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Preparing Students for Their Futures With Project-Based Learning

By Linda Gordon, Senior Manager, Professional Development - East

Project-Based Learning (PBL) is an instructional framework that allows students to utilize 21st century skills as they work together to solve a real-world problem, integrating language arts and content-area knowledge along the way. Using a constructivist approach, student groups take the reins on their cross-curricular projects, allowing the teacher to act as facilitator and guide, blurring the lines of curriculum. The process can be challenging for students and teachers, but can produce enormous rewards.

Research studies, including The Impact of Project-Based Learning on Collegiate Preparedness (2017, Brandman University), have revealed the positive correlation between project-based learning, college readiness, and future career success. Add to this the 2005–2015 trend reported by the U.S. Census demonstrating the consistent growth of the work-at-home population, increasing nearly 10 times faster than the rest of the workforce, which underscores the need to explore this learning modality. In order to prepare our students for the ever-changing challenges of the modern global economy, we need to give them authentic experiences with the 21st century skills required for project-based learning.

To effectively implement PBL in the classroom, teachers and students need to be organized and have access to curriculum resources. To make the experience meaningful, standards and concepts need to be identified, rubrics created, and resources culled, making lead time somewhat extensive—unless teachers have access to Raz-Plus.

Located in the 21st Century/CC and Instructional Uses drawers of the Raz-Plus Resources Cabinet, teachers can find five Project-Based Learning Packs, available at each grade level for Grades 2-5. At the top of the page, the Overview provides suggestions on how to integrate PBL in your classroom. Under More About Project-Based Learning Packs, in the center of the page, teachers can find more information on the how and why of this engaging instructional framework. (Check out this video to learn more!)

Immediately below that are the common resources for all PBL packs and pack-specific resources, which can be divided into four categories: Support, Research, Student Reflection, and Assessment.

Support:

  • Lesson Plan presents teachers with extensive information about how to kick off, run, and wrap up each unit, including ELA and content area connections and learning objectives.
  • Driving Question is the focus and purpose of the investigation and unit, the place to start and finish.
  • Anchor Text provides basic information about the unit theme and engages students in the topic.
  • Teamwork Project Planner supports students, keeping them on track and accountable as they decide the goals and details of the project.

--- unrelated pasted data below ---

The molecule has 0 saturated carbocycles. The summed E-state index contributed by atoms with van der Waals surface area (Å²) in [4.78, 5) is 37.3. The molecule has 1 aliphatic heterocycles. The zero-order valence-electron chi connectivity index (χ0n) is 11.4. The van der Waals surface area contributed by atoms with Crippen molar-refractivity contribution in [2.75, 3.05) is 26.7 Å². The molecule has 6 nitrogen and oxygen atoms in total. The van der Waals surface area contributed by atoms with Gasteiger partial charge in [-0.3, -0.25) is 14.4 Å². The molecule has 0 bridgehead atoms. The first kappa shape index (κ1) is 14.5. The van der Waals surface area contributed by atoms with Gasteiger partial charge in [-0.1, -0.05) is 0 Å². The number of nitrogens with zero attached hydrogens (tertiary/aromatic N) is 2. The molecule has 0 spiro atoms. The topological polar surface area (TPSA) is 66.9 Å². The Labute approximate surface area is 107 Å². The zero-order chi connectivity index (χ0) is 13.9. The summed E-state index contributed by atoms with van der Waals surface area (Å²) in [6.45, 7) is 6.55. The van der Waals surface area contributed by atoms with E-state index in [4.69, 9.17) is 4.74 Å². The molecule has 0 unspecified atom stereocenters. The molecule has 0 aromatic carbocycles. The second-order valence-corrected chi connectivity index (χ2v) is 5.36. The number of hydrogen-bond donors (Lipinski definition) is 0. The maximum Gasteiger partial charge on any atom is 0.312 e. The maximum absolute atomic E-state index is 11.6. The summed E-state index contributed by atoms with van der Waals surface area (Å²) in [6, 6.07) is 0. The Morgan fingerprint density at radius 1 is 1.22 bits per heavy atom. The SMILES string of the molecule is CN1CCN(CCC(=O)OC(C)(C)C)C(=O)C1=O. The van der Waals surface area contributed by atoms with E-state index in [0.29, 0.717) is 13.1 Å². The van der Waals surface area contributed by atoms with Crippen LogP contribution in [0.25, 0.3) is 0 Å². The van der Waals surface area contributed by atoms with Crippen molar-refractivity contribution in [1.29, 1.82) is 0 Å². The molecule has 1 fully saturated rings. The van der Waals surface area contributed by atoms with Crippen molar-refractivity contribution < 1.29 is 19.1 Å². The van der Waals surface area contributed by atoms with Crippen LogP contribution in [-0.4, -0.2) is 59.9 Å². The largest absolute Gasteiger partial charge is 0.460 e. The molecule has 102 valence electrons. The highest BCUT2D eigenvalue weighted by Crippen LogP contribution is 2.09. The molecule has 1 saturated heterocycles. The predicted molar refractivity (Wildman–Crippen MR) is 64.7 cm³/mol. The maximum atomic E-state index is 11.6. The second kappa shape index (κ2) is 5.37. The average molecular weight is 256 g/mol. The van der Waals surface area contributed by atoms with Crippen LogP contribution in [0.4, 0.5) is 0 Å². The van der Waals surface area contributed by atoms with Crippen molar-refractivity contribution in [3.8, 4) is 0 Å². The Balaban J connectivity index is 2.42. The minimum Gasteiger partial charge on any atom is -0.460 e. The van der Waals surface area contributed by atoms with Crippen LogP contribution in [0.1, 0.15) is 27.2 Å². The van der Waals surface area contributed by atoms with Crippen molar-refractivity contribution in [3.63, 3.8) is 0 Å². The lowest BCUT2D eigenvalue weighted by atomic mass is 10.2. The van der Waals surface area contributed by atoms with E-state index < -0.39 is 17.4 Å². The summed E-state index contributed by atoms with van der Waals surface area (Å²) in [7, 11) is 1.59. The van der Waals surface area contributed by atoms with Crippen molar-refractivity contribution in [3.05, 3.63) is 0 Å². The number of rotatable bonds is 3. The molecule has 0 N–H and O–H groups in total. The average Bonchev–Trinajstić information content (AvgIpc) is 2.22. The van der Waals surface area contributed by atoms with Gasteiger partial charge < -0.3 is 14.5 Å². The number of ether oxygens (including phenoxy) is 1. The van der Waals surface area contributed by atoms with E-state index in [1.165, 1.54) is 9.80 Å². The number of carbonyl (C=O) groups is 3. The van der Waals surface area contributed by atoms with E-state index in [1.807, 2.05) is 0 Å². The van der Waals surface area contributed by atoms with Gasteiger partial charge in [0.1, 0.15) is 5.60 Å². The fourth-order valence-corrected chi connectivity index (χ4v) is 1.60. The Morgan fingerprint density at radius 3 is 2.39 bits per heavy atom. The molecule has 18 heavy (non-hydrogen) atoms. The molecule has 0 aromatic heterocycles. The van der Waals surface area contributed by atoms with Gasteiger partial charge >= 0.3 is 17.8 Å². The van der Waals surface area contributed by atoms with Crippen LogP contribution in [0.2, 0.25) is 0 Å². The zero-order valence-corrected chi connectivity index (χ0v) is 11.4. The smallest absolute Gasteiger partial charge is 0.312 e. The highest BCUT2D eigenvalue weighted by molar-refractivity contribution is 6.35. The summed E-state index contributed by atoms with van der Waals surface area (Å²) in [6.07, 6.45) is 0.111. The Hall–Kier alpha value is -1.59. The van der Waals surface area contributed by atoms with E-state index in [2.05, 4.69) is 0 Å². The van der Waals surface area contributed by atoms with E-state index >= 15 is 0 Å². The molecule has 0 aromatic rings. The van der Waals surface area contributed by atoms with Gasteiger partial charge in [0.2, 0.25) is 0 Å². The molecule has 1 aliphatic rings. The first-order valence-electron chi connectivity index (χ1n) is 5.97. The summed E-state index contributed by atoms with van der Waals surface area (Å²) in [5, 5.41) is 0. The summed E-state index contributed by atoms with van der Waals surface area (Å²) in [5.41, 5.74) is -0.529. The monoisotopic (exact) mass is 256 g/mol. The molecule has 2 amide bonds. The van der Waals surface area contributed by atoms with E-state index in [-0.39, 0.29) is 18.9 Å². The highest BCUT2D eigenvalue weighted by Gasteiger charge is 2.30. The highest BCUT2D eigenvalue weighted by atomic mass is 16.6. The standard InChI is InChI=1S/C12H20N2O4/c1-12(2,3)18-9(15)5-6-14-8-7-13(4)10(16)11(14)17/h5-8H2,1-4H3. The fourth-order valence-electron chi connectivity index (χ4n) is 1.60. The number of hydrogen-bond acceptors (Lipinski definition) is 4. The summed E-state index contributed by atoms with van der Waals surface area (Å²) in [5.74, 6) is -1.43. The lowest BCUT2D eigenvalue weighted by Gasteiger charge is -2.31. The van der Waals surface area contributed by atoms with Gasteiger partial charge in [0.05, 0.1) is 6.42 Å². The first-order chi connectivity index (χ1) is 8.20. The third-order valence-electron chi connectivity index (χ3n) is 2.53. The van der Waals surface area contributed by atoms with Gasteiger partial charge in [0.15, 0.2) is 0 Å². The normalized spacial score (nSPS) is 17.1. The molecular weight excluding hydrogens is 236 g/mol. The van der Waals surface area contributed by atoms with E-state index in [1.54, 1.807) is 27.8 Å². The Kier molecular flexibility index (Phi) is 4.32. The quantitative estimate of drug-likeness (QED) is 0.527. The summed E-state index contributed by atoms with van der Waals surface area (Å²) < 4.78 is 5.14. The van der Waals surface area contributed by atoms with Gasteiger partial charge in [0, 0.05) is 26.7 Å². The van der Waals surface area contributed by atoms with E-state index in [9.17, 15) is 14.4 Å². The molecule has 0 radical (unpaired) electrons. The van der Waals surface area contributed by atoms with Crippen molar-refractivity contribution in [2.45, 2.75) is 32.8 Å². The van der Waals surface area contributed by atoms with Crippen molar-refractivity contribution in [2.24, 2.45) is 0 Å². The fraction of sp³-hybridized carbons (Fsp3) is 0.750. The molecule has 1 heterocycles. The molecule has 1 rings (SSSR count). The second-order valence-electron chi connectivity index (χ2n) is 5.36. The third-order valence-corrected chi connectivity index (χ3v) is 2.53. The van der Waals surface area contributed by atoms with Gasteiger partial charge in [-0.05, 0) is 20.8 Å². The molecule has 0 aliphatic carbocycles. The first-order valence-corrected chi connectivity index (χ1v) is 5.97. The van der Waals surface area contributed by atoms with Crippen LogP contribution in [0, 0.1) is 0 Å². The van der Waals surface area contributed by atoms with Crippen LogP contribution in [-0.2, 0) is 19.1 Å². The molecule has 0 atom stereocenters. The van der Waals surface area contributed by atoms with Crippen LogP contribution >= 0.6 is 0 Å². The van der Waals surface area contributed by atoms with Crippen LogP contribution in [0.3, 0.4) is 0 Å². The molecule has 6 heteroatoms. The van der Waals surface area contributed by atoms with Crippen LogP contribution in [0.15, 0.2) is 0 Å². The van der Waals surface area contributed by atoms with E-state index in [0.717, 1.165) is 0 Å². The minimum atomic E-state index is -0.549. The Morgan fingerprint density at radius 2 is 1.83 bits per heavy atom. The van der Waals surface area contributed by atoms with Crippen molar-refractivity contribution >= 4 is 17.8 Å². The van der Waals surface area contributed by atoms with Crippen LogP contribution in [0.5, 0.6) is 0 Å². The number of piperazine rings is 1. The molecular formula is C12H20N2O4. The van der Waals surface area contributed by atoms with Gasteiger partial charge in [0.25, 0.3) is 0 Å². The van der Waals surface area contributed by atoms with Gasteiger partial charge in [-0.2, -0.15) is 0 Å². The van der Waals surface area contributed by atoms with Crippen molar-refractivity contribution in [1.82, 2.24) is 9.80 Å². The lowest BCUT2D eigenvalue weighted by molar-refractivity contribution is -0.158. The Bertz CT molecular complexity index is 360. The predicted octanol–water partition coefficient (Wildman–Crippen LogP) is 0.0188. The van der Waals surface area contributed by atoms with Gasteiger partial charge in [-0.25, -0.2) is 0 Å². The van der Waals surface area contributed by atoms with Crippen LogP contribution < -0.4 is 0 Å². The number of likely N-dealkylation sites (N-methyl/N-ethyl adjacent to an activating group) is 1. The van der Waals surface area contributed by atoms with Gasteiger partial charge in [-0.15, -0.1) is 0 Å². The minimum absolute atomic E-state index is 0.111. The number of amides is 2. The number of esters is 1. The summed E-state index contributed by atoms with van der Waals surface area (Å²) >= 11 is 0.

Research/Investigation:

  • Ask and Answer KWLS guides the investigation, igniting curiosity for the project, and continuing it after the formal experience is completed.
  • Driving Question Project Outline introduces students to the driving question, defines relevant vocabulary, and provides topics based on the driving question that will need to be addressed in their project.
  • Investigation Planner organizes and focuses students, narrowing the scope of the investigation and kicking off the search for appropriate resources.
  • Research Bookmarks remind students to evaluate their resources for bias, purpose, and appropriateness.
  • Reading and Activity Resources provide a group of primary and secondary resources culled and organized to assist with the investigation. The resources are printable, projectable and can be assigned digitally as well.

Reflection:

  • Teamwork Rubric, a student-driven resource, allows for self-reflection on preparedness, contributions and teamwork, including accountability statements for further interactions.
  • Peer Review Sheet offers a great opportunity to explore constructive criticism as students present their completed project to their peers for feedback and refinement.

Assessment:

  • Pack Rubric assists teachers with ELA standard and content skills assessment.
  • Presentation Rubric assesses the final student presentation utilizing a rubric based on Common Core Speaking and Listening Standards as well as 21st Century Skills. All skills assessed have been reviewed previously with the Team Project Planner, Teamwork Rubric, and Peer Review Sheet.

PBL is an engaging instructional framework that offers students a chance to prepare for their futures by taking ownership of their own learning. By giving students the chance to authentically practice skills necessary for the opportunities awaiting them, we prepare them for a future filled with unlimited possibilities.

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